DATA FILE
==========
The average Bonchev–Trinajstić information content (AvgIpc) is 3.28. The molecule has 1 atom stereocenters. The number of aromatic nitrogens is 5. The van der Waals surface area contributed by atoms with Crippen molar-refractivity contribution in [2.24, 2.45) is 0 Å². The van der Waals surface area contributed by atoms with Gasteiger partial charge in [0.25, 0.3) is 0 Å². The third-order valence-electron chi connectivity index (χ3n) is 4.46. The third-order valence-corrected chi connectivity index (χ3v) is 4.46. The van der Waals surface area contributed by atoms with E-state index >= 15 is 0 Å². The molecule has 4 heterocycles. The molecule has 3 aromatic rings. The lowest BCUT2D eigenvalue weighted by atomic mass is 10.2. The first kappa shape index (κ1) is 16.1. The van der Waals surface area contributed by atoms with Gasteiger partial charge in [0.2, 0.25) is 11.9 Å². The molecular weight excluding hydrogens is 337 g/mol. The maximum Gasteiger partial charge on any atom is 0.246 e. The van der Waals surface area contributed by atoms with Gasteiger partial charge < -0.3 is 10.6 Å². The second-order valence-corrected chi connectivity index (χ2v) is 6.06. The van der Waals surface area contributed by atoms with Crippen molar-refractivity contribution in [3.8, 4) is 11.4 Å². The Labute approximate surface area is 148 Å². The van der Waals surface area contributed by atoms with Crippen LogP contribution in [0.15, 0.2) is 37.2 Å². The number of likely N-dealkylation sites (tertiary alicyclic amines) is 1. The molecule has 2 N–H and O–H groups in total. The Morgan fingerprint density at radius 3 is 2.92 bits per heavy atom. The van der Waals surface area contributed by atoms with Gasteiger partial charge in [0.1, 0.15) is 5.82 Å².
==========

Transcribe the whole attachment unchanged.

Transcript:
The average Bonchev–Trinajstić information content (AvgIpc) is 3.28. The molecule has 1 atom stereocenters. The number of aromatic nitrogens is 5. The van der Waals surface area contributed by atoms with Crippen molar-refractivity contribution in [2.24, 2.45) is 0 Å². The van der Waals surface area contributed by atoms with Gasteiger partial charge in [0.25, 0.3) is 0 Å². The third-order valence-electron chi connectivity index (χ3n) is 4.46. The third-order valence-corrected chi connectivity index (χ3v) is 4.46. The van der Waals surface area contributed by atoms with E-state index >= 15 is 0 Å². The molecule has 4 heterocycles. The molecule has 3 aromatic rings. The lowest BCUT2D eigenvalue weighted by atomic mass is 10.2. The first kappa shape index (κ1) is 16.1. The van der Waals surface area contributed by atoms with Gasteiger partial charge in [0.2, 0.25) is 11.9 Å². The molecular weight excluding hydrogens is 337 g/mol. The maximum Gasteiger partial charge on any atom is 0.246 e. The van der Waals surface area contributed by atoms with Gasteiger partial charge < -0.3 is 10.6 Å². The second-order valence-corrected chi connectivity index (χ2v) is 6.06. The van der Waals surface area contributed by atoms with Crippen molar-refractivity contribution in [3.8, 4) is 11.4 Å². The Labute approximate surface area is 148 Å². The van der Waals surface area contributed by atoms with Crippen LogP contribution in [0.15, 0.2) is 37.2 Å². The number of likely N-dealkylation sites (tertiary alicyclic amines) is 1. The molecule has 2 N–H and O–H groups in total. The Morgan fingerprint density at radius 3 is 2.92 bits per heavy atom. The van der Waals surface area contributed by atoms with Gasteiger partial charge in [0.1, 0.15) is 5.82 Å².